Bubble on the beach by Kim Douillard
on Instagram as @kd0602

You reach out to touch
knowing your touch will destroy
beauty in thin air.

Margaret Simon, haiku draft 2022

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Welcome to Wednesday again. Time to take a minute to observe, breathe, and write. This week’s photo is one I took of balancing stones I’ve placed in a front flower bed. I gathered the stones from a labyrinth at Solomon House, our church’s outreach mission. The labyrinth was not being used and there were some maintenance issues, so the board decided to dismantle it. I feel the stones still have spiritual significance, so I stacked them. The literal term is cairn.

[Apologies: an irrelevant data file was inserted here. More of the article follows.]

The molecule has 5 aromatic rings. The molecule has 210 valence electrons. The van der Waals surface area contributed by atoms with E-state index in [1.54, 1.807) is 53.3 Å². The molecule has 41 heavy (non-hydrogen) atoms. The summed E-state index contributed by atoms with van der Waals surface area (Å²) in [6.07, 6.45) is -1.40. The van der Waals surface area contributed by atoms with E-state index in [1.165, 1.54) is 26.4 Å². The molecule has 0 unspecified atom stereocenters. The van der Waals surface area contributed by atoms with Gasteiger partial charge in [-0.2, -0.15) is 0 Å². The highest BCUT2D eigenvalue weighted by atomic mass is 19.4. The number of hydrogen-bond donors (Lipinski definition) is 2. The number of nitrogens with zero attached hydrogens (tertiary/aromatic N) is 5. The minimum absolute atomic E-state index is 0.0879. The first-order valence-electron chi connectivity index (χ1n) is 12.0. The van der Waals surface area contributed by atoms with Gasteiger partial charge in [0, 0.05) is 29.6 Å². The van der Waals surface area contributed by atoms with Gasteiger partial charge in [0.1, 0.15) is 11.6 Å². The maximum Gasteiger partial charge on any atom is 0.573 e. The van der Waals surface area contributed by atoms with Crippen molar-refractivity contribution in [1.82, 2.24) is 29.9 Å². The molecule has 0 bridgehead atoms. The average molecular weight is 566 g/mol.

Balancing Stones, by Margaret Simon

For just as each of us has one body with many members, and these members do not all have the same function, so in Christ we, though many, form one body, and each member belongs to all the others. Romans 12:4-5

What are your gifts?
How do you balance gifts
and beauty
and time?
Will you ever find peace of mind?
Look to the stones.
Together they form
one
balanced structure.
It’s possible.

Margaret Simon

Please share a snippet of a poem/ thoughts in the comments. Encourage other writers with comments.

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This week’s photo comes from Janet Fagel’s daughter-in-law who captured a special moment when her children, Janet’s grandchildren, were walking at Washington Crossing Park in New Jersey.

Out for a brisk walk with their wonderful mom, the kids ask: Can we be adventurers today? Her answer? Absolutely!!!

Janet Fagel
Adventurers, by Kate Fagel